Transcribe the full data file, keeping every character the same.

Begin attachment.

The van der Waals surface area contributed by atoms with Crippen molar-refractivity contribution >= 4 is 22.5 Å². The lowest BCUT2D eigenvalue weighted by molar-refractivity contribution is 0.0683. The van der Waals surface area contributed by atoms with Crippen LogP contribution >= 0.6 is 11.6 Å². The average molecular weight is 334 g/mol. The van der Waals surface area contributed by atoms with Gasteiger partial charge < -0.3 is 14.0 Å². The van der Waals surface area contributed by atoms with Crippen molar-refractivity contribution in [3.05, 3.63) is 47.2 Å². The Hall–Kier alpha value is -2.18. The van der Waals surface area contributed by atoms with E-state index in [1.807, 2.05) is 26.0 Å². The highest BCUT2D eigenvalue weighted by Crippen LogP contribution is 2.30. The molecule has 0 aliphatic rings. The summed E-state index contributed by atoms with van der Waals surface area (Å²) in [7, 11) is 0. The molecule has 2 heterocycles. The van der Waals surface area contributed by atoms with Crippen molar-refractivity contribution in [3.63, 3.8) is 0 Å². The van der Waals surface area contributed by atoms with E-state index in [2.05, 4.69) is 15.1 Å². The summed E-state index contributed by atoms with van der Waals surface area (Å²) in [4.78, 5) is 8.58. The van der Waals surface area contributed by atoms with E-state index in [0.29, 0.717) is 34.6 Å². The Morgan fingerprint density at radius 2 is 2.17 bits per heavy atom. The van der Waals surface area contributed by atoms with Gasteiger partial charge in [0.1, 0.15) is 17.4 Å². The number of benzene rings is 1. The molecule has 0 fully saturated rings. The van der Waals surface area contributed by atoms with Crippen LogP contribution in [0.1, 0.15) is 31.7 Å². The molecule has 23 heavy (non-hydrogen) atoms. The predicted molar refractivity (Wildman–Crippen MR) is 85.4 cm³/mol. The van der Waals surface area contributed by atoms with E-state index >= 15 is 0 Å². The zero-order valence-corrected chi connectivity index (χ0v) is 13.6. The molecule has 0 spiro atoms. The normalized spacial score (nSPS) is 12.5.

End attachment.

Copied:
The van der Waals surface area contributed by atoms with Crippen molar-refractivity contribution >= 4 is 22.5 Å². The lowest BCUT2D eigenvalue weighted by molar-refractivity contribution is 0.0683. The van der Waals surface area contributed by atoms with Crippen LogP contribution >= 0.6 is 11.6 Å². The average molecular weight is 334 g/mol. The van der Waals surface area contributed by atoms with Gasteiger partial charge < -0.3 is 14.0 Å². The van der Waals surface area contributed by atoms with Crippen molar-refractivity contribution in [3.05, 3.63) is 47.2 Å². The Hall–Kier alpha value is -2.18. The van der Waals surface area contributed by atoms with E-state index in [1.807, 2.05) is 26.0 Å². The highest BCUT2D eigenvalue weighted by Crippen LogP contribution is 2.30. The molecule has 0 aliphatic rings. The summed E-state index contributed by atoms with van der Waals surface area (Å²) in [7, 11) is 0. The molecule has 2 heterocycles. The van der Waals surface area contributed by atoms with Crippen molar-refractivity contribution in [3.63, 3.8) is 0 Å². The van der Waals surface area contributed by atoms with E-state index in [2.05, 4.69) is 15.1 Å². The summed E-state index contributed by atoms with van der Waals surface area (Å²) in [4.78, 5) is 8.58. The van der Waals surface area contributed by atoms with E-state index in [0.29, 0.717) is 34.6 Å². The Morgan fingerprint density at radius 2 is 2.17 bits per heavy atom. The van der Waals surface area contributed by atoms with Gasteiger partial charge in [0.1, 0.15) is 17.4 Å². The number of benzene rings is 1. The molecule has 0 fully saturated rings. The van der Waals surface area contributed by atoms with Crippen LogP contribution in [0.1, 0.15) is 31.7 Å². The molecule has 23 heavy (non-hydrogen) atoms. The predicted molar refractivity (Wildman–Crippen MR) is 85.4 cm³/mol. The van der Waals surface area contributed by atoms with E-state index >= 15 is 0 Å². The zero-order valence-corrected chi connectivity index (χ0v) is 13.6. The molecule has 0 spiro atoms. The normalized spacial score (nSPS) is 12.5.